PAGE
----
PILOT POINT — A team of city planning experts told officials and residents Monday that the city’s comprehensive plan is obsolete and that the city lacks a clear vision for its future.
The No. 1 question the team recommended that city leaders and residents answer in the next couple of months is what they want Pilot Point to look like in 30 to 50 years.
During the conclusion of a five-day planning event held at Pilot Point High School, the team presented a detailed report to help city leaders develop their vision.
In spring 2012, a city-appointed planning committee submitted an application to the American Institute of Architects and received a grant to receive assistance from an award-winning volunteer project team of the AIA.
The team, led by Todd Scott, recommended that city officials should work on developing a vision for the city within the next four to six months.
“I think it was what we all needed to hear,” said Joyce Duesman, chairwoman of the committee that applied for the grant.
The team told city leaders that they should focus on what the community wants.
“There wasn’t anything that they told us that was surprising,” City Planning Director Scott Ingalls said. “But the way they laid everything out for us allowed us to see how we need to prioritize in the future.”
Areas the eight-member team addressed in the presentation included land use, historic preservation, design standards, economic development, downtown revitalization and parks and recreation.
Ingalls said the experts touched on things that are 20 years away from developing, but they also presented goals the city can achieve within the next six months to a year.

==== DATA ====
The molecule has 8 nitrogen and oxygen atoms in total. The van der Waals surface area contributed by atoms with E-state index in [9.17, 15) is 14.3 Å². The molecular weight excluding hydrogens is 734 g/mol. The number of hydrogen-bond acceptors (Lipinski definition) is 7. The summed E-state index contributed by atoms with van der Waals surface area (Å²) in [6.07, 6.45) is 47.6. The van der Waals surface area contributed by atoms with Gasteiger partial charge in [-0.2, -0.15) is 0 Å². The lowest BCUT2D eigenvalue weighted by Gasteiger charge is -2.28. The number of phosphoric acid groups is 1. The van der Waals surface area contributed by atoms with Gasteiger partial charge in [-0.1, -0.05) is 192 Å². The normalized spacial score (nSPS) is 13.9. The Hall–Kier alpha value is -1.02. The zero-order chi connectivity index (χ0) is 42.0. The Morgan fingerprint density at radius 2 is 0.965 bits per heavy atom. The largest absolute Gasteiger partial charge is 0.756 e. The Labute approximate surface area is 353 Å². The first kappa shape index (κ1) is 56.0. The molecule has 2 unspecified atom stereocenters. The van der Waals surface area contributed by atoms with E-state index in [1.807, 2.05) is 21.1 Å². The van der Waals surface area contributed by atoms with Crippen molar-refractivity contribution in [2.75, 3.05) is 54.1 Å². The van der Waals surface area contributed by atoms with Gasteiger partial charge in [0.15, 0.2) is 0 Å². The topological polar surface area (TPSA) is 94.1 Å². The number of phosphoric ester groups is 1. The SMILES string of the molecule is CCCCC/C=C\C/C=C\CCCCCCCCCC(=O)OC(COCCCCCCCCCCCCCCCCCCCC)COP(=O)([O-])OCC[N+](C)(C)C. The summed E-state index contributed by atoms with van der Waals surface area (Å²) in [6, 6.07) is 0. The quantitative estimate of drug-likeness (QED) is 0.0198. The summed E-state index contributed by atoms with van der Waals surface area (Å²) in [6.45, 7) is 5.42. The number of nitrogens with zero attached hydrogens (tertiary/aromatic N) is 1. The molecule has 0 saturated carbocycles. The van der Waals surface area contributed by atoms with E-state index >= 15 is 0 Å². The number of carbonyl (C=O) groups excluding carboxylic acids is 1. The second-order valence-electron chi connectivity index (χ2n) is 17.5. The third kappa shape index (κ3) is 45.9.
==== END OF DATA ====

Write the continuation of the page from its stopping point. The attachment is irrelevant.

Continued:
“They really convinced us that some of our priorities should be shifted,” Ingalls said. “Some of the goals I had on the bottom of my list will probably be moved to the top.”
The team spent Thursday through Saturday in Pilot Point, meeting with officials and residents to analyze the city’s strengths and weaknesses.
“It is indeed a very complete report in such a small amount of time,” Duesman said. “It just shows the level of expertise and experience that this team brought.”
Officials sought help from outside experts because community leaders said they feared the city’s future growth would be negatively affected without a plan.
One weak point noted by the team is that the city’s comprehensive plan, which was written in 2004, is out of date.
In the team’s report, it states that the city only has partial control of its destiny because of three pending residential communities in its extraterritorial jurisdiction, or ETJ.
The city cannot collect sales or property taxes on the properties for at least 15 years after they are completed, according to agreements between the city and the residential developers.
The planning experts said that without the ability to collect taxes on these properties, the city will miss out on a large revenue stream that would help sustain the city’s growth.
The comprehensive plan envisions that the city’s population will increase naturally over time, but not at the rate expected to result from the developments in the city’s ETJ.
Mayor Greg Hollar predicts the developments could increase the region’s area by more than 60,000 people.
“Development is a decade or two away, but that’s still a lot of people in a short amount of time,” he said.
The experts recommended that city leaders be more aggressive when making deals with landowners seeking to develop residential communities to make sure both parties can benefit.
In its regular meeting at 6:30 p.m. Monday, the council will discuss actions needed to build a vision for the city and how much it will cost to get the first few projects started.
“There will be a lot of meetings among the various city boards and committees,” Ingalls said. “A lot of discussions will need to take place to make sure we’re all on the same page while setting out priorities.”
JOHN D. HARDEN can be reached at 940-566-6882. His e-mail address is firstname.lastname@example.org .